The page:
A Common Trait Among Mass Killers: Hatred Towards Women
Misogyny and mass shootings in the United States are closely intertwined.
“The man who shot nine people to death last weekend in Dayton, Ohio, seethed at female classmates and threatened them with violence.
The man who massacred 49 people in an Orlando nightclub in 2016 beat his wife while she was pregnant, she told authorities.
The man who killed 26 people in a church in Sutherland Springs, Tex., in 2017 had been convicted of domestic violence. His ex-wife said he once told her that he could bury her body where no one would ever find it.
The motivations of men who commit mass shootings are often muddled, complex or unknown. But one common thread that connects many of them — other than access to powerful firearms — is a history of hating women, assaulting wives, girlfriends and female family members, or sharing misogynistic views online, researchers say.
As the nation grapples with last weekend’s mass shootings and debates new red-flag laws and tighter background checks, some gun control advocates say the role of misogyny in these attacks should be considered in efforts to prevent them.
The fact that mass shootings are almost exclusively perpetrated by men is “missing from the national conversation,” said Gov. Gavin Newsom of California on Monday. “Why does it have to be, why is it men, dominantly, always?”
While a possible motive for the gunman who killed 22 people in El Paso has emerged — he posted a racist manifesto online saying the attack was in response to a “Hispanic invasion of Texas” — the authorities are still trying to determine what drove Connor Betts, 24, to murder nine people in Dayton, including his own sister.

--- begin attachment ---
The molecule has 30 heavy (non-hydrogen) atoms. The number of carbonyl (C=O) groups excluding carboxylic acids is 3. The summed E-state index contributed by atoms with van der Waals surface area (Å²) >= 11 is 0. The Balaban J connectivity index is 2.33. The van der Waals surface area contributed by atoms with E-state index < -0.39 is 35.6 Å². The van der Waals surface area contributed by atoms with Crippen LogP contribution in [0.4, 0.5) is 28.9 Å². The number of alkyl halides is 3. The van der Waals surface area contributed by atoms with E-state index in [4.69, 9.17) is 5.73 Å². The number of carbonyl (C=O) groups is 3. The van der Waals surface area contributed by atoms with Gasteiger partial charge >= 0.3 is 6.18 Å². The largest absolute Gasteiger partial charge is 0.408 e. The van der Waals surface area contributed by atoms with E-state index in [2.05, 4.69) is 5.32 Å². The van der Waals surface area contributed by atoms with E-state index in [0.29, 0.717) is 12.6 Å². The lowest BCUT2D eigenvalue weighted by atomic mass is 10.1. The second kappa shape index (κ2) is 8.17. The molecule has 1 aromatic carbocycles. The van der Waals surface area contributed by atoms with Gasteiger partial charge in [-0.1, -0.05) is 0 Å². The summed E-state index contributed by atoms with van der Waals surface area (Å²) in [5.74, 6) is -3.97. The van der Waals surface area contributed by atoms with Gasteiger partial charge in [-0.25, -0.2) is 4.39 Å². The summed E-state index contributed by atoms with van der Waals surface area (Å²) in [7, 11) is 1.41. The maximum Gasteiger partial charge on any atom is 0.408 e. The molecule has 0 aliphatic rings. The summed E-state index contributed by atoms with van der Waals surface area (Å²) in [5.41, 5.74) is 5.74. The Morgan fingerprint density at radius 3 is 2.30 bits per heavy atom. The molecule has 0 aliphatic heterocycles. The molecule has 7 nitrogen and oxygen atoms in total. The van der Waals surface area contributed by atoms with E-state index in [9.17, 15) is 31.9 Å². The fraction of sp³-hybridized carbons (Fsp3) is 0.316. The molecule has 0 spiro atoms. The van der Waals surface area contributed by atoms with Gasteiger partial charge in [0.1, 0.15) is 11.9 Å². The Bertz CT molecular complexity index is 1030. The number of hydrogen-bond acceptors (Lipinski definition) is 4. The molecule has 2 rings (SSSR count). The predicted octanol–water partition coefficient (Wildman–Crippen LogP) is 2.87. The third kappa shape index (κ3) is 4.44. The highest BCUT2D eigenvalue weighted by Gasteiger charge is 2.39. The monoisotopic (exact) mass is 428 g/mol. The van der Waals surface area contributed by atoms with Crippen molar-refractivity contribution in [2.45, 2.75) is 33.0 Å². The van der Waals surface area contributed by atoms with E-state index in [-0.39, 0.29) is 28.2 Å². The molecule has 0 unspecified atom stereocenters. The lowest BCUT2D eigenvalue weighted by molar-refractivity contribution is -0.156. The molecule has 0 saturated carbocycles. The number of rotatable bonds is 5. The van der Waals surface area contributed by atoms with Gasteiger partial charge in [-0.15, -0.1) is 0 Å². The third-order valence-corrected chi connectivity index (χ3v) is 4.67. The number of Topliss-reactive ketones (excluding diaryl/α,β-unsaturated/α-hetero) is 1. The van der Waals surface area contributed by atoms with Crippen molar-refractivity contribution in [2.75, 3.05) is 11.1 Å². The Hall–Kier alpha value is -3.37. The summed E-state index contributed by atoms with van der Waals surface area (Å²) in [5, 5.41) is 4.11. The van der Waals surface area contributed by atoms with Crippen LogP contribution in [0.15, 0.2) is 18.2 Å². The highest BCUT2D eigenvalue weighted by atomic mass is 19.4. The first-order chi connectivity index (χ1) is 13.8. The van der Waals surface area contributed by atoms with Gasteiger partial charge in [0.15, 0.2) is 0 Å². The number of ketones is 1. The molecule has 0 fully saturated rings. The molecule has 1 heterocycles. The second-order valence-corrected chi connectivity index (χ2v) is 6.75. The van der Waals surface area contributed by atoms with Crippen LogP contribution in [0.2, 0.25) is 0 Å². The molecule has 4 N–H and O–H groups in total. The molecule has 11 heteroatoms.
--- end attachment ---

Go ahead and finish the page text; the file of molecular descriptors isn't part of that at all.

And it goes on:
Investigators are looking closely at his history of antagonism and threats toward women, and whether they may have played a role in the attacks.
Since the killings, people who knew Mr. Betts described a man who was offbeat and awkward; others recalled his dark rages and obsession with guns.
Those rages were frequently directed at female acquaintances. In high school, Mr. Betts made a list threatening violence or sexual violence against its targets, most of whom were girls, classmates have said. His threats were frightening enough that some girls altered their behavior: Try not to attract his attention, but don’t antagonize him, either.
“I remember we were all distant, like maybe we should just shy away from him,” said Shelby Emmert, 24, a former classmate. “My mom wanted me to just not associate. She said to stay away from Connor Betts.”
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